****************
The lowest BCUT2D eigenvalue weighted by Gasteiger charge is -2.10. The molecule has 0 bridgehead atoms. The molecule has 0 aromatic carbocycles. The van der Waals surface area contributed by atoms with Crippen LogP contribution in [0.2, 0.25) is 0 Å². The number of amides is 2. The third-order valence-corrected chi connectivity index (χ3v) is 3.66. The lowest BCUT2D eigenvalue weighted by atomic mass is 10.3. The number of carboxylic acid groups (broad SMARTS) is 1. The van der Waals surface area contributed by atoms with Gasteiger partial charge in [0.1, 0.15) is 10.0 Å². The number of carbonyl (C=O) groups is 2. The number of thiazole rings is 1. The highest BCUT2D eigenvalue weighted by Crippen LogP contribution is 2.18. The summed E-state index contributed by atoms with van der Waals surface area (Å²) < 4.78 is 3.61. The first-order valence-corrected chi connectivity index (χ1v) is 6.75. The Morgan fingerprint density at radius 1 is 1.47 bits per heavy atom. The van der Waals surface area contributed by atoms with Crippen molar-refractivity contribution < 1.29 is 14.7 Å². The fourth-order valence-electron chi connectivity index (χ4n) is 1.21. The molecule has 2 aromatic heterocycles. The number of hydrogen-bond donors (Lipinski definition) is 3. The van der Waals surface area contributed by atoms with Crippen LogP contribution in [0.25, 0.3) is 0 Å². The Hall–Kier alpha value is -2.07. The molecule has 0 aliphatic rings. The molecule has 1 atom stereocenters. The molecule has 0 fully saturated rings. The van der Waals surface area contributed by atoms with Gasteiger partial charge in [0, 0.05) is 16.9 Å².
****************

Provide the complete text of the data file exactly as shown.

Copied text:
The lowest BCUT2D eigenvalue weighted by Gasteiger charge is -2.10. The molecule has 0 bridgehead atoms. The molecule has 0 aromatic carbocycles. The van der Waals surface area contributed by atoms with Crippen LogP contribution in [0.2, 0.25) is 0 Å². The number of amides is 2. The third-order valence-corrected chi connectivity index (χ3v) is 3.66. The lowest BCUT2D eigenvalue weighted by atomic mass is 10.3. The number of carboxylic acid groups (broad SMARTS) is 1. The van der Waals surface area contributed by atoms with Gasteiger partial charge in [0.1, 0.15) is 10.0 Å². The number of carbonyl (C=O) groups is 2. The number of thiazole rings is 1. The highest BCUT2D eigenvalue weighted by Crippen LogP contribution is 2.18. The summed E-state index contributed by atoms with van der Waals surface area (Å²) < 4.78 is 3.61. The first-order valence-corrected chi connectivity index (χ1v) is 6.75. The Morgan fingerprint density at radius 1 is 1.47 bits per heavy atom. The van der Waals surface area contributed by atoms with Crippen molar-refractivity contribution < 1.29 is 14.7 Å². The fourth-order valence-electron chi connectivity index (χ4n) is 1.21. The molecule has 2 aromatic heterocycles. The number of hydrogen-bond donors (Lipinski definition) is 3. The van der Waals surface area contributed by atoms with Crippen LogP contribution in [0.25, 0.3) is 0 Å². The Hall–Kier alpha value is -2.07. The molecule has 0 aliphatic rings. The molecule has 1 atom stereocenters. The molecule has 0 fully saturated rings. The van der Waals surface area contributed by atoms with Gasteiger partial charge in [0, 0.05) is 16.9 Å².